cross-examination

(redirected from Cross examination)
Also found in: Dictionary, Thesaurus, Medical, Encyclopedia, Wikipedia.

Cross-Examination

The questioning of a witness or party during a trial, hearing, or deposition by the party opposing the one who asked the person to testify in order to evaluate the truth of that person's testimony, to develop the testimony further, or to accomplish any other objective. The interrogation of a witness or party by the party opposed to the one who called the witness or party, upon a subject raised during direct examination—the initial questioning of a witness or party—on the merits of that testimony.

The scope of cross-examination is generally restricted to matters covered during direct examination.

cross-examination

n. the opportunity for the attorney (or an unrepresented party) to ask questions in court of a witness who has testified in a trial on behalf of the opposing party. The questions on cross-examination are limited to the subjects covered in the direct examination of the witness, but importantly, the attorney may ask leading questions, in which he/she is allowed to suggest answers or put words in the witness' mouth. (For example, "Isn't it true that you told Mrs. Jones she had done nothing wrong?" which is leading, as compared to "Did you say anything to Mrs. Jones?) A strong cross-examination (often called just "cross" by lawyers and judges) can force contradictions, expressions of doubts, or even complete obliteration of a witness' prior carefully-rehearsed testimony. On the other hand, repetition of a witness' story, vehemently defended, can strengthen his/her credibility. (See: testimony, trial, direct examination, witness, credibility)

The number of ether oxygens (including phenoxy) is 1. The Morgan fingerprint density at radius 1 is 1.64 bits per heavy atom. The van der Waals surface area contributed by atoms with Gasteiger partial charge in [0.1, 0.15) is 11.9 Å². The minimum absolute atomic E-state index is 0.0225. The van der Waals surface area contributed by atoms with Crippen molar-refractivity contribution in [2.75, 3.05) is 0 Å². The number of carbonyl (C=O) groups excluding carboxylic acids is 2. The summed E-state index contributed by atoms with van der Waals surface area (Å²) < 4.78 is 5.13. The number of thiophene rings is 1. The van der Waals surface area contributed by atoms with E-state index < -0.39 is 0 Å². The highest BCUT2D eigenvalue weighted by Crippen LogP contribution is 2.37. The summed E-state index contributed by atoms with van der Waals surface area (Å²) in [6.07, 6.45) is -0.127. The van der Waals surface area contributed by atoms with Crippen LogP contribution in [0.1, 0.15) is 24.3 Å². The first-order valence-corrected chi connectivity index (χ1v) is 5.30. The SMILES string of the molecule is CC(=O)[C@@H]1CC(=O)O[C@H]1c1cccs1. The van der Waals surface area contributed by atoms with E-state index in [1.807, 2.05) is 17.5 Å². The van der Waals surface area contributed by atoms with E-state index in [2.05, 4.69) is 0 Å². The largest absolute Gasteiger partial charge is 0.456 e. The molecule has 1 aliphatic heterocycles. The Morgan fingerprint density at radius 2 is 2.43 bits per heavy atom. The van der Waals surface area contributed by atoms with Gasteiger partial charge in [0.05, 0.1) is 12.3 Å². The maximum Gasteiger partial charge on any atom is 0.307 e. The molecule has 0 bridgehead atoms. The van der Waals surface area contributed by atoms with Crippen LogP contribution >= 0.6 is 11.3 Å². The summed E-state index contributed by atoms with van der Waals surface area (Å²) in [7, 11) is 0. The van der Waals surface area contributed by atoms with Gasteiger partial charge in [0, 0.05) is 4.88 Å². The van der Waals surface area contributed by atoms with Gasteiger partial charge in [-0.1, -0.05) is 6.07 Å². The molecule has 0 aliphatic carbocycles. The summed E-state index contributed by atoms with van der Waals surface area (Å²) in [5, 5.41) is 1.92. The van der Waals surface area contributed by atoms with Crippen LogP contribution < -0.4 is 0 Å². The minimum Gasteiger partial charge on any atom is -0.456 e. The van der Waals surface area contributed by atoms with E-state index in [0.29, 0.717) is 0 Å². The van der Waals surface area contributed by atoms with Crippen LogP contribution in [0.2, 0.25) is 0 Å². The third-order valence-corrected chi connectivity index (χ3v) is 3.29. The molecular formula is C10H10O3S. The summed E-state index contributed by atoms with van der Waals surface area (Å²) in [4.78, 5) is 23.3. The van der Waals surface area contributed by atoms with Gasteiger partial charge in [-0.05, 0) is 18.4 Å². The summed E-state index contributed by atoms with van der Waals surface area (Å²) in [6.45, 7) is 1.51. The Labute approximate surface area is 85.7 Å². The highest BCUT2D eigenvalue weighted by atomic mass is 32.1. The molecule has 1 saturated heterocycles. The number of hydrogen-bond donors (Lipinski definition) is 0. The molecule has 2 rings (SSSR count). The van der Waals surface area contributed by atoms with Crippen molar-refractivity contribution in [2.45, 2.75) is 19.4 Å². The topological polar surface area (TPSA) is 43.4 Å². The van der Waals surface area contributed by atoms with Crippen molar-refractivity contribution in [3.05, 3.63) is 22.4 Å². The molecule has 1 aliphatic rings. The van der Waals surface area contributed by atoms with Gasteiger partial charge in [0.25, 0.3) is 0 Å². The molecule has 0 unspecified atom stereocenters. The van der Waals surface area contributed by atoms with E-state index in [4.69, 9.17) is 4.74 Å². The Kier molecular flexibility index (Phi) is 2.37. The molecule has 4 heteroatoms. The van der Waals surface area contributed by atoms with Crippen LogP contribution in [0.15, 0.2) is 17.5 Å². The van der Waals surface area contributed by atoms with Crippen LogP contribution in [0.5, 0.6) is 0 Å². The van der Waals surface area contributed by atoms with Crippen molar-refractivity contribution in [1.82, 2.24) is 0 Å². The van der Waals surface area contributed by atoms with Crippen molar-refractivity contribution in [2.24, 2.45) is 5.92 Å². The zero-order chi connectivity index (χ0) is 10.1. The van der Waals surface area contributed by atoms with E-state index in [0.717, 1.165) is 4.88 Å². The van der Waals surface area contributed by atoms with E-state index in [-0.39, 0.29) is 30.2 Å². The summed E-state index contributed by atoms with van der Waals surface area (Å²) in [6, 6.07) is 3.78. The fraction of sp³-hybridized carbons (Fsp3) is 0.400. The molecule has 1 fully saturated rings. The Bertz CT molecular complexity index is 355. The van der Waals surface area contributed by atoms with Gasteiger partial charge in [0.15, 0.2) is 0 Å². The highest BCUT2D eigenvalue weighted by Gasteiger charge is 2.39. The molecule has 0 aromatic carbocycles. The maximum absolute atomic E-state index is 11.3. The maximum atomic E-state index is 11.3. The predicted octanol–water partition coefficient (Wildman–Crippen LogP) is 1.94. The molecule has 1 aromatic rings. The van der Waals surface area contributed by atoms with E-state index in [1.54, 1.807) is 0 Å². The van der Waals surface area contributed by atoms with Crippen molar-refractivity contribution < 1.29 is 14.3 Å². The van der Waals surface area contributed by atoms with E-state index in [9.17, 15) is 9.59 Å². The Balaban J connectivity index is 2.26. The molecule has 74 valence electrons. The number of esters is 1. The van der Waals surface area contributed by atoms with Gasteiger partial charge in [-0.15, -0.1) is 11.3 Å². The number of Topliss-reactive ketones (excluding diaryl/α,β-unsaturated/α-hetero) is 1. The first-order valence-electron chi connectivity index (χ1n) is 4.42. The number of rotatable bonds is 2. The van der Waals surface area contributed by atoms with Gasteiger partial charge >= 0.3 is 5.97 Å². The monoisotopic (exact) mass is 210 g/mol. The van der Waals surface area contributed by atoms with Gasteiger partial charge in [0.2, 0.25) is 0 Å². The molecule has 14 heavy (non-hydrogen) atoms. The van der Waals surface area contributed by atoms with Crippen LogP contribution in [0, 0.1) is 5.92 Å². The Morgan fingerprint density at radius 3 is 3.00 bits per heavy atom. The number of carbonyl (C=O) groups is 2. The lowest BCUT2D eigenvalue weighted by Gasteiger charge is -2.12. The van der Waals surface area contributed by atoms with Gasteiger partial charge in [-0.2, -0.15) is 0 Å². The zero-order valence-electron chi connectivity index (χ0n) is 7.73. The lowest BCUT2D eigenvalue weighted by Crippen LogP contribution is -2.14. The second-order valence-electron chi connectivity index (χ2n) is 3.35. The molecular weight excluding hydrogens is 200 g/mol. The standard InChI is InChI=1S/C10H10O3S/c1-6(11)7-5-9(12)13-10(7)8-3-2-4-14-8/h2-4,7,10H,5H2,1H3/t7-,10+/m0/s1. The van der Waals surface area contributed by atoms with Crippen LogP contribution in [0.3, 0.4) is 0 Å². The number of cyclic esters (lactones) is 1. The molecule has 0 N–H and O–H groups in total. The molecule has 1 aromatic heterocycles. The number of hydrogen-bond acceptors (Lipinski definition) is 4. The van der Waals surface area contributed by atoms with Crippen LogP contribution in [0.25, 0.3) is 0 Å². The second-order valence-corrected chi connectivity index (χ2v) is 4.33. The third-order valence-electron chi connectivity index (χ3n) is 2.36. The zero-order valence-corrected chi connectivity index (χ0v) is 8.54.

cross-examination

noun asking questions, challenge, checking, cross interrogation, cross questioning, enquiry, evidence-seeking, examination, exploration, forrulating questions, grilling, inquest, inquiry, inquisition, interpellation, interrogation, investigation, leading inquiry, minute examination, probe, prosecution, query, quest, questioning, reexamination, scrutiny, search, search into facts, searching inquiry, trial
Associated concepts: right to cross-examine, scope of crosssxamination

cross-examination

in court practice, the part of a case, whether civil or criminal, where evidence is elicited from the other side's witness. Thus, the defence will cross-examine the investigating police officers after the prosecutor has conducted the examination in chief It serves two functions:
  1. (1) to test the veracity of the witness and the accuracy of the evidence;
  2. (2) to obtain evidence on points on which he has not been questioned in chief and which may support the cross-examiner's case. Failure to cross-examine on any matter generally implies acceptance of evidence on that point.